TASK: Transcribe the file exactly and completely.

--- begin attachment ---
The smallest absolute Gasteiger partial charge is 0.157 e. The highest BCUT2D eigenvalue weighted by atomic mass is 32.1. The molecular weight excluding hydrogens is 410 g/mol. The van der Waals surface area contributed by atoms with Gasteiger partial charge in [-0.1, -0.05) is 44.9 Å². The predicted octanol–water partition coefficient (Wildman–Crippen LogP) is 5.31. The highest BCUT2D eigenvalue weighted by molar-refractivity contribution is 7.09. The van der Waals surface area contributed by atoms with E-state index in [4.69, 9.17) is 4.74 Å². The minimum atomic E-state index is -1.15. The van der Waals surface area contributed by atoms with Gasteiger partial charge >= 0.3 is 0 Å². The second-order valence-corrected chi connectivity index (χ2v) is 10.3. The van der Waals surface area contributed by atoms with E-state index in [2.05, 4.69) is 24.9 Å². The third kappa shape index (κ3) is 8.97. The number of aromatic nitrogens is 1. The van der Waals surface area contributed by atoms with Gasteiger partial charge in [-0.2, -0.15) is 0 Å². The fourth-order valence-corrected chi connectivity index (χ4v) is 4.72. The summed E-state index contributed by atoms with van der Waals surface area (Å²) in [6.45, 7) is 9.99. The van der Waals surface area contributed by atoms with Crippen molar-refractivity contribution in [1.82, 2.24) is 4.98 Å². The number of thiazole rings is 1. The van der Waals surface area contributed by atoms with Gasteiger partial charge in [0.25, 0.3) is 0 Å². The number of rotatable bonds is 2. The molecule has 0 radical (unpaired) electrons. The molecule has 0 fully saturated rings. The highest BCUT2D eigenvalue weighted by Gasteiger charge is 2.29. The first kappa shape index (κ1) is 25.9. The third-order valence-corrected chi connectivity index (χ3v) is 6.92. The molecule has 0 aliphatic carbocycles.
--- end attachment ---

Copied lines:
The smallest absolute Gasteiger partial charge is 0.157 e. The highest BCUT2D eigenvalue weighted by atomic mass is 32.1. The molecular weight excluding hydrogens is 410 g/mol. The van der Waals surface area contributed by atoms with Gasteiger partial charge in [-0.1, -0.05) is 44.9 Å². The predicted octanol–water partition coefficient (Wildman–Crippen LogP) is 5.31. The highest BCUT2D eigenvalue weighted by molar-refractivity contribution is 7.09. The van der Waals surface area contributed by atoms with E-state index in [4.69, 9.17) is 4.74 Å². The minimum atomic E-state index is -1.15. The van der Waals surface area contributed by atoms with Gasteiger partial charge >= 0.3 is 0 Å². The second-order valence-corrected chi connectivity index (χ2v) is 10.3. The van der Waals surface area contributed by atoms with E-state index in [2.05, 4.69) is 24.9 Å². The third kappa shape index (κ3) is 8.97. The number of aromatic nitrogens is 1. The van der Waals surface area contributed by atoms with Gasteiger partial charge in [-0.2, -0.15) is 0 Å². The fourth-order valence-corrected chi connectivity index (χ4v) is 4.72. The summed E-state index contributed by atoms with van der Waals surface area (Å²) in [6.45, 7) is 9.99. The van der Waals surface area contributed by atoms with Crippen molar-refractivity contribution in [1.82, 2.24) is 4.98 Å². The number of thiazole rings is 1. The van der Waals surface area contributed by atoms with Gasteiger partial charge in [0.25, 0.3) is 0 Å². The number of rotatable bonds is 2. The molecule has 0 radical (unpaired) electrons. The molecule has 0 fully saturated rings. The highest BCUT2D eigenvalue weighted by Gasteiger charge is 2.29. The first kappa shape index (κ1) is 25.9. The third-order valence-corrected chi connectivity index (χ3v) is 6.92. The molecule has 0 aliphatic carbocycles.